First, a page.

(a) Herbal (rooibos) tea with full-fat, raw local milk; (b) Sliced fresh berries; (c) Homemade paneer (made from said local milk); (d) Gorilla Munch. (Note that corn cereal is not the healthiest thing Kaspar could be eating, but he's pretty into it, so... a part of this complete breakfast it is).
Slinky, crayons and paper= incidentals.
What's on your breakfast table?
Aaron was out with our car yesterday afternoon, so I toted Kaspar home from school via the city bus -- which he loves -- and a neighborhood walk. We saw plant life aplenty, even the most mundane of which -- here in Austin -- still strikes my East coast fancy as enticingly exotic. We snapped some photographs and collected a handful of wildflowers for a colorful kitchen-table bouquet.
What's growing in your neck of the woods?
Last time I wrote about juicing, Kaspar didn’t yet share my enthusiasm for it. Recently, however, little man has come around in a serious way. We’ve tried some new foods with him lately; strawberries, apples, cucumbers and beets (all of which used to cause either immediate hives or next-day eczema flares) are now safe for him to eat, so I’ve been throwing all of those items, as fresh, organic chunks – plus carrot, ginger and handfuls of spinach – into the juicer every afternoon when Kaspar gets home from school. He likes to help me drop the produce into the juicer’s feed, too; and although juicing collaboratively takes a bit longer (because I turn the juicer off each time we reload with new handfuls of fruits and vegetables, so as to avoid accidentally juicing any wayward extremeties), being involved in the process makes Kas twice as excited for the finished product. He sucks his servings down within a minute or two of my filling his cup, and then asks for what’s left in mine.
Interestingly, his eczema has disappeared (as in, it's actually gone) since he started pouring liquid vitamins into his system on a daily basis. We also have the Ayurvedic treatments, vitamin D3, and the usual probiotics (and such) going, and I'm guessing we're seeing the benefits of their combined effects. TCM and Ayurveda, plus time, have strengthened and normalized his system, enabling him to tolerate more foods. And his system likes the nutrients those foods contain, and is better able to heal itself when receiving fresh vitamins and minerals, especially in the form of juice, which is more easily assimilated in the body.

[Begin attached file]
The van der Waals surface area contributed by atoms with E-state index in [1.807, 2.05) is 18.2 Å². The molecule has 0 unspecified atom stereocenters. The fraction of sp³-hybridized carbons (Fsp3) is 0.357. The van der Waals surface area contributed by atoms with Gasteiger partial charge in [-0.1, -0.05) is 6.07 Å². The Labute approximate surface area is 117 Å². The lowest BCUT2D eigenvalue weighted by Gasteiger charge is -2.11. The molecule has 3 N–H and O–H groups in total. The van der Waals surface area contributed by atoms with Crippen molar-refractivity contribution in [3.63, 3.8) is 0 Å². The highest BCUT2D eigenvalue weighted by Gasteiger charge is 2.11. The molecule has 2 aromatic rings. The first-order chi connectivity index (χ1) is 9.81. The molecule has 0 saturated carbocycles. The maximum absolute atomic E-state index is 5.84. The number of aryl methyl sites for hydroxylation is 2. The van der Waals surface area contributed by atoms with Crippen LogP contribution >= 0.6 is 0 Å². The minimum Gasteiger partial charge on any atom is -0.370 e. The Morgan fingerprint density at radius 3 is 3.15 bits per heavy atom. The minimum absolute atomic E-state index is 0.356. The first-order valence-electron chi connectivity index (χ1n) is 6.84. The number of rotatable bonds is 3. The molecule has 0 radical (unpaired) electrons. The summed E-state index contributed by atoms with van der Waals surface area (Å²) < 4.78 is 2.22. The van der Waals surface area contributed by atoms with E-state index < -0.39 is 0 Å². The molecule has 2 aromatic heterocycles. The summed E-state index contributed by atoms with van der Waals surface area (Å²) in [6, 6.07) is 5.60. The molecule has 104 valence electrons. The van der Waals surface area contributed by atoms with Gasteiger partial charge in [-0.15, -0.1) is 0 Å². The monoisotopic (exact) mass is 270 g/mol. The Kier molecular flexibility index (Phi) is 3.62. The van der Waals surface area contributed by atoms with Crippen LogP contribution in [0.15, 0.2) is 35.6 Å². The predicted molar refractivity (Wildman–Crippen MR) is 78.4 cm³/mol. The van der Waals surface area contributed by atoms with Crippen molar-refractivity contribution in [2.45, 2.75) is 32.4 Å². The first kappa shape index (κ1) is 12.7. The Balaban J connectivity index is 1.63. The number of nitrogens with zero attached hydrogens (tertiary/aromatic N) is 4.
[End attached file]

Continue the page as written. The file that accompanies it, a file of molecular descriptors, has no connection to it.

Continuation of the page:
I won't be surprised if Kaspar has another eczema flare in the near-future, but we appear to have turned a corner, regardless. We’ve gone from managing eczema all the time -- and we have developed an effective system for that -- to ceasing all use of petroleum-based moisturizers (coconut oil massages, baths and a full-body slather with this each night are getting the job done), and I haven’t needed our homeopathic hydrocortisone cream alternative in weeks; despite its being non-steroidal, homeopathic and cleared by our naturopath as harmless (even in large and ongoing doses), we’ve been quite reliant on it for over a year, so suddenly NOT needing it indicates to me that things are truly shifting. Since Kaspar’s skin is in such good shape, he’s also sleeping better. We got two full, uninterrupted nights’ sleep this past week, which, after two full years of not getting those, ever, counts as a huge win for Team Newman. Here’s hoping we score more of the same in the coming weeks, even—perhaps? – making all-night sleepathons a regular thing. Ongoing.
Aside from these most notable positive changes, I love that Kaspar’s a fan of fresh juices because he’s otherwise, lately, disproportionately fond of eating organic (wheat/filler-free… gotta check for that) chicken hot dogs. Lots of chicken hot dogs. Which is fine, except that my trick of telling him pureed spinach is a dip for hot dogs that equals ketchup (another new, and hugely popular food item) in deliciousness only worked for... one meal. (Why did I even try? Because I’m an optimist, that’s why). But getting Kaspar to drink whole handfuls of leafy greens, and a host of other veggies, in juice form? Well, that requires no trickery at all. Happy boy, happy mama.